from The American Heritage® Dictionary of the English Language, 5th Edition.
- noun A numerical piece of information.
- noun A calculated numerical value (such as the sample mean) that characterizes some aspect of a sample set of data, and that is often meant to estimate the true value of a corresponding parameter (such as the population mean) in an underlying population.
- noun One viewed solely as a piece of statistical or numerical information.
from The Century Dictionary.
- noun Same as
- noun A statistical statement.
- noun A statistician.
from the GNU version of the Collaborative International Dictionary of English.
- adjective Of or pertaining to statistics.
from Wiktionary, Creative Commons Attribution/Share-Alike License.
- adjective Alternative spelling of
- noun A single item in a
- noun A
quantity calculatedfrom the datain a sample, which characterises an important aspect in the sample (such as meanor standard deviation).
- noun A person, or personal event, reduced to being an item of statistical information.
from WordNet 3.0 Copyright 2006 by Princeton University. All rights reserved.
- noun a datum that can be represented numerically
from The American Heritage® Dictionary of the English Language, 4th Edition
from Wiktionary, Creative Commons Attribution/Share-Alike License
Among medical doctors, the statistic is almost 75%.
JP: not to diminish your point but the statistic is actually “2/3 of corporations paid no income taxes for at least one year between 1996 and 2005.”
That weaselly separation of the source from the statistic is the kind of things students do when they are are making stuff up, or at least playing fast-and-loose with the figures.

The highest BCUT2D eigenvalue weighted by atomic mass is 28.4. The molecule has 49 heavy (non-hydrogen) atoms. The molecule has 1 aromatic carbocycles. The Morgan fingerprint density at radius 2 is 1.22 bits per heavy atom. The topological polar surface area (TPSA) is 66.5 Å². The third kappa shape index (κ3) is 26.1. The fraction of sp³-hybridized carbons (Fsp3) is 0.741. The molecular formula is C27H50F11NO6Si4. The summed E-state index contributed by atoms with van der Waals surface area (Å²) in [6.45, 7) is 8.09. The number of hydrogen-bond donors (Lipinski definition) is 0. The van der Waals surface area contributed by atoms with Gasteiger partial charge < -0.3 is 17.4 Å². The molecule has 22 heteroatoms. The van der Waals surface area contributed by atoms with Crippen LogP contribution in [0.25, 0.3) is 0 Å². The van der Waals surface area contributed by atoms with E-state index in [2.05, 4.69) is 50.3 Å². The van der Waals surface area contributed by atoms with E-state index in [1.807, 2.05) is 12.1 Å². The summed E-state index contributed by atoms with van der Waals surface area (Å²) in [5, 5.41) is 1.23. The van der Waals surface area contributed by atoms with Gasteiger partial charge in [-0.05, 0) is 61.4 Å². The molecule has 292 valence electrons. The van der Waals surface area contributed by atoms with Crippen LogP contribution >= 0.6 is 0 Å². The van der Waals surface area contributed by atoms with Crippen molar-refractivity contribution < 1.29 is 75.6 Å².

Also, as for the 13% of Americans not blaming Bush – I wonder what the statistic is among Southern states affected by the storm.
He wryly adds, The point of a GDP statistic is to drain away those sorts of problems.
This statistic is especially important because people are much more likely to develop liver cancer or cirrhosis if they are infected early in life, rather than later in life (most people are infected with hepatitis B virus when they are adolescents and young adults).
The median-household-income statistic is too blunt an instrument, because it includes households headed by 20-year-olds (i.e., students) as well as 90-year-olds (i.e., retirees).
This is a statistic from a poll that should send chills down the backs of not only Progressives, but their minions in the WH.
“My favorite statistic is that one-quarter of the members of the National Academy of Sciences were born abroad,” I was told by Harold Varmus, the president of the Memorial Sloan-Kettering Cancer Center and himself an academy member (and Nobel Prize winner).
The Census Bureau maintains this site, linking to each state's main statistic site.